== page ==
Fascination with Kenya’s Presidency has Overlooked the Real Changes Happening Locally
Kenya’s 2010 constitution replaced the country’s centralised governance structure with one of the world’s most radical experiments in devolution. Yet to look at current commentary of Kenya’s political crisis is to see a debate that has remained stuck in the past.
The 2010 constitution devolved 14 key government functions to the county level, with each of the 47 county governments headed by a popularly elected governor. The post of governor has become so highly sought after that it has overtaken cabinet positions and senatorial posts in importance.
The presidential race is more easily tractable by international media, and matters dearly for citizens, which is why it has received much more attention. But the fact is that the presidential level matters less than it ever did in Kenya’s history, and the relative success of the 2018 election for county positions means real democratic change is happening locally.
While much expert analysis has followed the Supreme Court’s nullification of the August 8th presidential election, there has been precious little analysis of the lively political and legal battles playing out locally. At the national level the successful petition to the Supreme Court required a re-run of the presidential election, but the opposition then boycotted the repeat election, choosing not to pursue things further with the courts.
Whether democracy is working is a question worthy of attention at the local level too, however. Indeed, a total of 36 petitions were registered against various gubernatorial wins in High Courts across the country following the August 8th polls. 21 petitions were filed by runner-up candidates and 15 by citizens or representatives of political parties. 3 have so far been successful in ousting governors: Ahmed Mohammed Abdi Mahamud of Wajir, Cyprian Awiti of Homa Bay, and Martin Wambora of Embu. These nullifications require lawful re-runs, for which it is unlikely that any boycott will occur. 19 petitions are still pending in the courts.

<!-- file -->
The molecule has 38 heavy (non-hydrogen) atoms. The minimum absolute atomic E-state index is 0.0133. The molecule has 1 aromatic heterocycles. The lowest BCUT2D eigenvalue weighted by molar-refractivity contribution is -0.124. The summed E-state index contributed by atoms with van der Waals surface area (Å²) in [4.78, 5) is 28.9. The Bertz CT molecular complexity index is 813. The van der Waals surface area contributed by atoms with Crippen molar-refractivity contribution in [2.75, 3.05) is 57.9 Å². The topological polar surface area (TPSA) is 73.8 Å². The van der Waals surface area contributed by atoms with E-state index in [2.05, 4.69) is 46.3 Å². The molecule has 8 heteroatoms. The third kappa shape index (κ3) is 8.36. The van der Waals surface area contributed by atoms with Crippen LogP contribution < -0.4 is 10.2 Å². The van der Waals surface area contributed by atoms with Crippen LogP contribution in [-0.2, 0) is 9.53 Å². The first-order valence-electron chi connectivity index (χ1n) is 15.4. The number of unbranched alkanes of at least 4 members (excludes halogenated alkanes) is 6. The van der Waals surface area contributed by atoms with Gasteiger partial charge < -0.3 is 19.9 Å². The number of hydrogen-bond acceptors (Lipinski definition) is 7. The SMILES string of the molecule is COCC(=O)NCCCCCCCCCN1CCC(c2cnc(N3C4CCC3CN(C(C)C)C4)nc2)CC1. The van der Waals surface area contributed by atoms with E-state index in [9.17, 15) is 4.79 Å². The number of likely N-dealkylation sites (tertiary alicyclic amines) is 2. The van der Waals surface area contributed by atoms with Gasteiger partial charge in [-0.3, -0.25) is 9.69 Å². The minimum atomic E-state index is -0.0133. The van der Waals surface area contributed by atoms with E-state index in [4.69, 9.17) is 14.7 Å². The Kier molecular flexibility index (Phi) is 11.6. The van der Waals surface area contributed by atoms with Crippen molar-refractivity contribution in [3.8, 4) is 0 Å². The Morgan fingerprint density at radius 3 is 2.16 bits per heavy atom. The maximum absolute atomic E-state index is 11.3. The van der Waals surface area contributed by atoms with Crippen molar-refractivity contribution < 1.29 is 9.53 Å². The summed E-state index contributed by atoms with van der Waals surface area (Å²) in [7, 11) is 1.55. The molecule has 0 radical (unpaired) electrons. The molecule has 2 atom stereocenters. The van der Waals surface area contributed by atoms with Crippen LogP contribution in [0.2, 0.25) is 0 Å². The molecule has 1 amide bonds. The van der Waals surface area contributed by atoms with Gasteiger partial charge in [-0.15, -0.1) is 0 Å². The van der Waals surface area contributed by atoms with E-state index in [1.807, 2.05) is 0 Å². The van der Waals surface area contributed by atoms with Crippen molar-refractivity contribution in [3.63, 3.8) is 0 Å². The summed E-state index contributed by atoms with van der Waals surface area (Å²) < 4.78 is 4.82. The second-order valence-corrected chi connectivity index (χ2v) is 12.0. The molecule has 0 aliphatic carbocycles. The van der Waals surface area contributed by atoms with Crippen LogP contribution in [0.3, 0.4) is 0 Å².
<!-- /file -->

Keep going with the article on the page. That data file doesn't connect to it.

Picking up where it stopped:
A case in point is Embu County’s election of Martin Wambora. Lenny Kivuti had seemingly lost narrowly the Embu gubernatorial seat upon receiving 49.7% of the vote, compared to Wambora’s 50.2%. After a vote recount ordered by the High Court, however, errors were discovered. In his judgment, Justice Musyoka stated, “There is no doubt that the errors affected the final outcome of the election. I have come to the conclusion that there were irregularities and errors during the counting and tallying of votes. The results cannot be said to be credible, verifiable and reflecting the will of the people of Embu.”
These democratic to-and-fros show that democracy is alive and well at the local level, even if at the national level the country has had to reckon with a collapsed repeat presidential election, and an opposition movement that decided to popularly swear-in a “people’s president”, regardless of its unconstitutionality. In contrast to this party-level fracturing of the presidential race, at the level of the counties two independent candidates won seats as governors, for the first time in Kenya’s history: Mohamed Kuti of Isiolo County and Ndiritu Muriithi of Laikipia County. These examples help cast doubt on the idea that party-led rigging pervaded the gubernatorial vote.
There is a need to track these local democratic transfers of power and ask about the extent to which they are providing some compensation for the democratic deficit at the national level. A central aim of the 2010 constitution was to avoid a winner-takes-all presidency. With devolution, this may well be being achieved.